Today, JOEY has five locations in the U.S., in Seattle and L.A., with three more opening in Aventura, Fla., Houston and Manhattan Beach. “Those are the ones I can tell you about,” Fuller coyly adds.

Location, location, location

As CEO, Fuller keeps tabs on most aspects of the business. “I dabble in every part,” he says, adding that he particularly enjoys working on the creative side with the chefs and designers: “I try not to get in anybody’s way, but we’re pretty open to giving all of our opinions. I can fly at a high level in that regard.”

Primarily, though, he’s very active in expanding JOEY’s reach, from identifying new markets for the brand to scouting individual locations and negotiating leases. Determining the perfect spot for a new restaurant is more of an art than a science: “I wish I knew 100-per-cent how to put it through the hopper and always figure it out,” Fuller says. There are a few basic tenets of “good location” logic, including good visibility, parking, neighbourhood density and high traffic, but largely, each lease is different, and it comes down to a gut feeling.

Sometimes he calls in a second opinion. “I think it was last spring, we were looking at U.S. locations and I couldn’t get quite a gut check on it, so I sent [my father] down there to meet the broker,” Fuller recalls. Bus came back with a thumbs-up on the location.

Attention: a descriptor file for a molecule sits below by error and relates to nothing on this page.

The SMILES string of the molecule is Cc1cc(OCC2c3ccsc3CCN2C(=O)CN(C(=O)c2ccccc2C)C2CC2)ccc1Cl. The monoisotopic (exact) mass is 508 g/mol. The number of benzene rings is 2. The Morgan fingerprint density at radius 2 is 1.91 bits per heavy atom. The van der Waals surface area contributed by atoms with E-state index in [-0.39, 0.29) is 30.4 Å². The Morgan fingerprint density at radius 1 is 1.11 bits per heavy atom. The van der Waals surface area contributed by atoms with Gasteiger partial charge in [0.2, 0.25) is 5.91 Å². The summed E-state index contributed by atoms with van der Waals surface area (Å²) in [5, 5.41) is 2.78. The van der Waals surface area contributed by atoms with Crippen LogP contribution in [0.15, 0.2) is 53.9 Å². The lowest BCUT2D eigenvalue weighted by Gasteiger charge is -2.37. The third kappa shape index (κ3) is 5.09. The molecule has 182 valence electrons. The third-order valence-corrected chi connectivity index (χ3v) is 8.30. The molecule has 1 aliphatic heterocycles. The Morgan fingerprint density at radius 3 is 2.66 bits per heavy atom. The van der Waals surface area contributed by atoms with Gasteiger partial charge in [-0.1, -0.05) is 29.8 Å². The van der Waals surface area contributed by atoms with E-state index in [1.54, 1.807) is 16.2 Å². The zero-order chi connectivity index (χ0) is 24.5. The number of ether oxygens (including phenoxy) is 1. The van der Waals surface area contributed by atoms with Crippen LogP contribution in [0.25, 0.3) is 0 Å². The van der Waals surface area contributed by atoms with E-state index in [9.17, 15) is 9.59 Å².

Family business

“The big thing about my dad is he had incredible loyalty from the people who worked for him,” Fuller says of his father, who passed in October, 2019. “He was very generous in many ways, not just financially. I think he created huge loyalty through his connection with people.”

That’s something that Fuller has maintained throughout all the identity changes and expansions JOEY has undergone during the past three decades. It’s something that’s been baked into the JOEY brand. “It’s everything,” he says of his self-described people-first approach.

Named Canada’s top employer for young people in 2020 by Mediacorp, JOEY Restaurants maintains an impressive 30-per-cent manager turnover rate; by comparison, Restaurant Insider estimated in 2018 that 43 per cent of managers leave within the first year. The secret, it turns out, comes back to JOEY’s roots: a deep sense of family and human connection.

A big piece of JOEY’s staff-retention success comes from dedicating the time and effort to start with the right people in the first place. “Sometimes you take your best server, and you put him in a manager position because you think that seems like a natural progression, but actually it’s not always the best position,” Fuller observes. “Maybe they’re a great server because they like making people super happy. As a manager, part of your role is to hold people to account, and those two things don’t always cross over well for people.”

Selection, therefore, is a huge part of the process, which includes some testing of potential hires or employees up for promotion, followed up by training. “Because we pick the right people, culturally, the people who do well with us are those who want to know exactly where they stand. They aren’t defensive.”